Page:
It's less of a problem for Reno than for Washington, because not very many people live in that 170 mile long county, except those living near Reno. But it still introduces a level of invalidity to comparing metro areas across the country.

“Urban areas” solve this problem by not relying on political borders

Enter the “urban area,” contiguous clusters with a population density above 1,000 people per square mile. Being defined based on population density rather than political borders means urbanized areas are a closer measure for the true size of any city. They measure what's really there, rather than where governments drew arbitrary lines centuries ago.

Urban areas aren't completely perfect either. For example, when two urban areas meet at each other's edges it's not always clear how to treat them. And the neighborhood-sized census tracts that the Census uses as the base geography from which to calculate population density to define urban areas may not be completely objective; the Census usually uses things like streets and natural features as the borders between tracts, but it's not always clear why one street makes up the border versus another street nearby, and sometimes political borders do find their way into census tract boundaries.

But by and large, urban areas are the most objective and reliable way to compare the population of different US cities on an apples-to-apples basis.

What do the US urban areas tell us?

The map at the top of this post, available here in full size, shows all the urban areas in the 48 contiguous states, with each dot sized to reflect its population. The complete list is available on Wikipedia.

I left political borders and city labels off the map intentionally, so it illustrates the unadulterated pattern of urban development in the lower 48 United States.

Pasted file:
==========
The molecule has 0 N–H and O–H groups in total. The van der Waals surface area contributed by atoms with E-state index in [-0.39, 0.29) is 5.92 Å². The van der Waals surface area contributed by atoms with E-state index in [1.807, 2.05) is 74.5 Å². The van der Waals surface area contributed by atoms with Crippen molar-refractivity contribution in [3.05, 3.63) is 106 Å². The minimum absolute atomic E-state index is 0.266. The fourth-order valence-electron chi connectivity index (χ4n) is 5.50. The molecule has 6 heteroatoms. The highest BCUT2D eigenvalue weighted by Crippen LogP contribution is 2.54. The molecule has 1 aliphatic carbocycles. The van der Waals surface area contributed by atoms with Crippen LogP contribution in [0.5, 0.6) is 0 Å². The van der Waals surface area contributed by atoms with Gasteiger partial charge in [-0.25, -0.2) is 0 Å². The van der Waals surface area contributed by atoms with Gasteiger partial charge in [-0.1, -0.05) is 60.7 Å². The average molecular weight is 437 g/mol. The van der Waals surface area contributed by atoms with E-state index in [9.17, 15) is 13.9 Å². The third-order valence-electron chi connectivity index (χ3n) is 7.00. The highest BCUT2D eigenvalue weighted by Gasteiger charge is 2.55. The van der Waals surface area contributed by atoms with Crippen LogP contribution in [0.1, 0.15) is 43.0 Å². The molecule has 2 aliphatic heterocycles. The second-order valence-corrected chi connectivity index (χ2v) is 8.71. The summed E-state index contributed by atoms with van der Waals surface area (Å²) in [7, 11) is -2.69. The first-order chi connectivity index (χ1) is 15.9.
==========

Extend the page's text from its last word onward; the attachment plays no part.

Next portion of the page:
The really large cities are easy to make out, but what stands out even more to me is the incredible mass of medium-sized cities, especially in the eastern third of the country. Places like Winston-Salem, Roanoke, Buffalo, Rochester, Sarasota, Harrisburg.

And then, the remoteness of the west, especially Nevada.

Other patterns emerge too. Freed of political borders, big cities in the Midwest seem to be aligned in two strings: One beginning in Pittsburgh and then moving northwest to Cleveland, Detroit, Chicago, and Minneapolis, with the other beginning in Pittsburgh then moving southwest to Columbus, Cincinnati, Indianapolis, Saint Louis, and Kansas City.

In the south, Atlanta looks like the supergiant black hole at the center of a galaxy, with spiral arms emanating outward towards Charlotte, Knoxville, Nashville, and Birmingham.

In the west, Salt Like City looks like the eastern anchor of corridors leading northwest to Seattle and southwest to Los Angeles. While Denver and its accompanying satellites looks plopped in the middle of nowhere, independent of any larger structures.

Looking at continental America this way, what stands out to you?

Thumbnail: Image by the author.

Dan Malouff is a transportation planner for Arlington and an adjunct professor at George Washington University. He has a degree in urban planning from the University of Colorado and lives in Trinidad, DC. He runs BeyondDC and contributes to the Washington Post. Dan blogs to express personal views, and does not take part in GGWash's political endorsement decisions.